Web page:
O’Malley’s New Challenge

I guess we might as well get all of the week’s unusually large batch of 2016 punditry out of the way before lunch, and before tonight’s DACA announcement and the reaction to it blots out the sun and fills the sky with angry crows.

I’ve noticed a couple of new pieces about Martin O’Malley’s plans. Neither improves on the profile of the Maryland governor written by Haley Edwards for the Washington Monthly last year, though Molly Ball at the Atlantic offers some observations on O’Malley’s persistence in the face of very high odds and considerable media indifference, and Alex Seitz-Wald of MSNBC reports on his hiring of policy staff, an important step towards a presidential campaign.

Neither piece, however, mentions the most important new problem O’Malley must confront in establishing his “viability,” and by that I don’t mean Jim Webb’s exploratory committee. No, it’s the chatter in elite circles about O’Malley’s alleged responsibility for the November 4 catastrophe that struck his designated successor, Lt. Gov. Anthony Brown, in what was probably the biggest upset of the cycle.

There are multiple explanations for Brown’s loss that don’t directly involve the incumbent govenror: really bad Democratic turnout, a really bad Brown campaign, Brown’s responsibility for a botched rollout of Maryland’s Obamacare state insurance exchange, and even the “Bradley Effect” (the idea, thought to have been retired by Barack Obama, that voters ashamed of looking racist routinely over-report support to pollsters for African-American candidates). But as noted here on November 6, there’s also plenty of talk about the so-called “rain tax” (see this excellent explanation from Brentin Mock at Grist), a stormwater abatement fee all homeowners in the state had to pay. TNR’s Alec MacGillisexplained why it could be dangerous for Martin O’Malley, after conducting his own focus group at a Maryland polling place:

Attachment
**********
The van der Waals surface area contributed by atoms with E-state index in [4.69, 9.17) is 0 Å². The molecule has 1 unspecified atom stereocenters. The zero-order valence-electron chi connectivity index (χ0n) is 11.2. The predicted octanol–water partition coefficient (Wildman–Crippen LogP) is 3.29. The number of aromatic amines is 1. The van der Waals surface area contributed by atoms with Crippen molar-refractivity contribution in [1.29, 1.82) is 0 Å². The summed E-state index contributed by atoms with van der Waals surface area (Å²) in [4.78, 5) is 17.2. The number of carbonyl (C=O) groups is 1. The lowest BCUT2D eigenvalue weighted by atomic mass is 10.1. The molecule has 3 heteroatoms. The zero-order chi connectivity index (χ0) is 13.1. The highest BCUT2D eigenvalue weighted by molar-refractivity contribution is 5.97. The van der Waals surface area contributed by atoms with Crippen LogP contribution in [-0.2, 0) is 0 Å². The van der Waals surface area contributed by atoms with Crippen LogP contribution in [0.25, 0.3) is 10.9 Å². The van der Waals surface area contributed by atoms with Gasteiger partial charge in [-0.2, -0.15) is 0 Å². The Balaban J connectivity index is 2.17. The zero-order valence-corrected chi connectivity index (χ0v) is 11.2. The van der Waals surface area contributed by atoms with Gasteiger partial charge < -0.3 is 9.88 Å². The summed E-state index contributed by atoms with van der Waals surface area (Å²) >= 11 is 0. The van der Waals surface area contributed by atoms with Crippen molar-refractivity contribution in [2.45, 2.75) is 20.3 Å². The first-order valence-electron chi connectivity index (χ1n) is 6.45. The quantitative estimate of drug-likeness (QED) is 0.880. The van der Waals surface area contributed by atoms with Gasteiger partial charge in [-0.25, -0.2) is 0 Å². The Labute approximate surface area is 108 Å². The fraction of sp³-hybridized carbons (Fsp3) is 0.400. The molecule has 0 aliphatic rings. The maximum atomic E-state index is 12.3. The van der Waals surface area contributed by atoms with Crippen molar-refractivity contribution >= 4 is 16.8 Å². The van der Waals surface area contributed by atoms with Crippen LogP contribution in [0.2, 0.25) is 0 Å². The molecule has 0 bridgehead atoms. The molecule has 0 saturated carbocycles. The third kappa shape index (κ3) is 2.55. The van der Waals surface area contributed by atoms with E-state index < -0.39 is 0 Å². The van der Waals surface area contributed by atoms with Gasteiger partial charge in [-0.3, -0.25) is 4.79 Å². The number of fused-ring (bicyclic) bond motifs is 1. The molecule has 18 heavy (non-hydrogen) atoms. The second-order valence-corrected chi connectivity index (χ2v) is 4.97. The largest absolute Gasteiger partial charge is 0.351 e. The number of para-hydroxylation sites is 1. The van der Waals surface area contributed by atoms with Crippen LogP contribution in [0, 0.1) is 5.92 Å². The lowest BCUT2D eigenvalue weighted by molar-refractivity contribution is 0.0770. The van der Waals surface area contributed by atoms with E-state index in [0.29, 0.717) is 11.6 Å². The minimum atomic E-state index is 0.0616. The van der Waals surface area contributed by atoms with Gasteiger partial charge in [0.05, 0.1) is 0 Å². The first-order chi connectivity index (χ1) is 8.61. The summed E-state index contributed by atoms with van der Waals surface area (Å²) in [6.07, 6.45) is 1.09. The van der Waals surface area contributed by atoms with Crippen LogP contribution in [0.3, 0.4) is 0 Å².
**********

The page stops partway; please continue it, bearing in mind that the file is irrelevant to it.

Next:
[E]veryone I spoke with cited it [the “rain tax”] as the crowning example of the nickel-and-diming taxing regime under O’Malley that also includes the $60-per-year “flush tax” to upgrade sewage treatment plants and higher taxes on alcohol, cigarettes, and gas. “The rain tax was the last straw,” said Mike Eline, 64, who does pest control at the University of Maryland campus in Baltimore. “How many taxes can there possibly be?” “It seems any reason they can, they say, ‘let’s tax the people,’” said Daniel, a 63-year-old African-American warehouse worker. “What really upsets me is the rain tax. Rain is something natural that’s just given to us. Nobody has to work for it. But they say, ‘let’s tax it.’”

Now this can all sound like real inside baseball to non-Marylanders, and particularly to the Iowa and New Hampshire Democratic activists who will likely be the real judges and jury for O’Malley’s presidential ambitions. But among the national party elites and media types who play an important role in the “invisible primary,” it’s an issue O’Malley will have to deal with again and again unless he finds an efficient way to spike it, at a time when he needs good press and a lot of it. It will be interesting to see how he handles it.

Ed Kilgore

Ed Kilgore, a Monthly contributing editor, is a columnist for the Daily Intelligencer, New York magazine’s politics blog, and the managing editor for the Democratic Strategist.